I had a rude awakening during an upgrade process, where I decided to upgrade my Test and Prod AutoPkg Runner Mac minis from Mojave to Catalina.

Though my AutoPkg needs are relatively simple and standard, I’ve been using a locally installed Jenkins service on both computers to run AutoPkg, mainly to gain the benefit of scheduling, and a graphical log history with obfuscated credentials.

I was probably Doing It Wrong™️, but Jenkins is an odd product to install on macOS. At the time of installation, it creates a hidden user with a user ID in the 200s. It’s not supposed to be a user that you log into at the login prompt, but I could never get it working as a local service without doing that, and giving the user admin rights. Its home direectory is also placed in /User/Shared. Strange stuff.

Anyway, upon upgrading the Test Mac to Catalina, the Jenkins user disappeared. It turns out that the UID is now needed by an Apple service. I was able to create a new Jenkins user and chown my way out of the problem.

I decided to prevent the same issue on the Prod server by changing the UID of the Jenkins user to a sensible number above 500, and do the chowning before upgrade. This worked, but for some reason, after trying everything I could think of, I could not get the Jenkins web service to run as a service.

Fed up with the saga, I started looking for an alternative. I could just use a LaunchDaemon, for example set something up like @rtrouton’s AutoPkg Conductor, but I would have to handle the issue of credentials. I also looked at running Jenkins in Docker, but that had multiple challenges.

Then, this conversation in the #ci MacAdmins Slack channel:

Slack conversation about Gitlab agents

So, thanks to @macjustice I’ve now transferred to using GitLab. For now, I use it in a similar way to how I was using Jenkins, but with the advantage that I do not have to maintain the GitLab service which is already offered as a supported service by my organisation.

This is a very basic guide to how I set up my two Mac minis with the agents, and what it does. Please take it as a journal rather than Best Practice! I knew nothing about this a week ago.

UPDATE: Allister Banks kindly pointed out Rick Heil’s 2017 blog post and a section of his PSU MacAdmins 2017 talk about setting up AutoPkg with GitLab CI, which uses a more advanced workflow than I present here.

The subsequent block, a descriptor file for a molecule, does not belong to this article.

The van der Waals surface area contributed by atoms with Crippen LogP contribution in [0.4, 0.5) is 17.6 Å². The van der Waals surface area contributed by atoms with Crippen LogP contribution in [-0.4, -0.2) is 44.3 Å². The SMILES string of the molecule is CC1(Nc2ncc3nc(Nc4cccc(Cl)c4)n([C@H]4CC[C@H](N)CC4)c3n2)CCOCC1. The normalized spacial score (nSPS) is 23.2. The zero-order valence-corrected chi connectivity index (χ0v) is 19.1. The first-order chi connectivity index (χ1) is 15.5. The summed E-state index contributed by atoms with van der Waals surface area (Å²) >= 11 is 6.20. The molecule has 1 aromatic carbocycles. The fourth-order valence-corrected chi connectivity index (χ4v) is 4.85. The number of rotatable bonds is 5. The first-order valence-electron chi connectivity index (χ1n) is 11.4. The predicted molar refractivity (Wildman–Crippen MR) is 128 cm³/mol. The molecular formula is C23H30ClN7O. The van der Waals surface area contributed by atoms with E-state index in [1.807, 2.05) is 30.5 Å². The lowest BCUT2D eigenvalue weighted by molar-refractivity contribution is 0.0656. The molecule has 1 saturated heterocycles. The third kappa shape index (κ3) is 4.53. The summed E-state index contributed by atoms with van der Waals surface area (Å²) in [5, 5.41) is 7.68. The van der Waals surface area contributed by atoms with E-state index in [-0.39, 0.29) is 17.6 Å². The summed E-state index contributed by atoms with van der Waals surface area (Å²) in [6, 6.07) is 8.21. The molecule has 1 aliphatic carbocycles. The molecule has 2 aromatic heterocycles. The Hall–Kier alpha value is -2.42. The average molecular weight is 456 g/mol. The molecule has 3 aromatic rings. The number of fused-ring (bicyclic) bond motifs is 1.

Setting up a GitLab repo for the Runner service

A GitLab Runner service comprises of a repo on the GitLab server containing a command file, and any other files that might be needed in the run. An agent, or “Runner”, is installed on computers on which the commands should be run. The command file is in YAML format, is called .gitlab-ci.yml, and should live in the root of a repository.

I decided to put my recipe lists and associated scripts in the same repo, though they could be kept in separate repos.

So, create a repo on GitLab, and clone it ready for editing.

Installing the Runner agent

Installing the agent is well documented - Documentation on installing the GitLab Runner on macOS

In short:

  • Run this command:
sudo curl --output /usr/local/bin/gitlab-runner https://gitlab-runner-downloads.s3.amazonaws.com/latest/binaries/gitlab-runner-darwin-amd64
sudo chmod +x /usr/local/bin/gitlab-runner
  • Go to the project’s Settings > CI/CD and expand the Runners section.
  • In the section “Set up a specific Runner manually”, you’ll see a URL and a registration token.
  • Run this command to register the Runner, which starts an interactive setup dialogue - see Documentation on registering a specific Runner for more details, and be careful not to run this command as sudo as in the Linux instructions: gitlab-runner runs as the user on macOS:
gitlab-runner register
  • Enter your GitLab instance URL:
Please enter the gitlab-ci coordinator URL (e.g. https://gitlab.com)
  • Enter the token you obtained to register the Runner (same token for each Runner):
Please enter the gitlab-ci token for this runner
  • Enter a description for the Runner, you can change this later in GitLab’s UI:
Please enter the gitlab-ci description for this runner
  • Enter the tag(s) associated with the Runner, you can change this later in GitLab’s UI.
  • A tag identifies each Runner in your command file. Jobs are associated with particular tags, and in this way, you can maintain a single command file that triggers jobs on multiple computers.
Please enter the gitlab-ci tags for this runner (comma separated):
  • Enter the Runner executor. In this case we are running directly in the shell:
Please enter the executor: ssh, docker+machine, docker-ssh+machine, kubernetes, docker, parallels, virtualbox, docker-ssh, shell:
  • Now, install and start the Runner:
gitlab-runner install
gitlab-runner start
  • Go to the project’s Settings > CI/CD and expand the Runners section.
  • Click the pencil button next to the Runner you have started.
  • Check the Lock to current projects option, and click Save changes.
  • Hopefully, the blob next to the Runner is showing green. In which case it’s ready to receive commands.

In my case, I set up Runners on two Macs, the Test and Prod servers. The tags are shown in blue.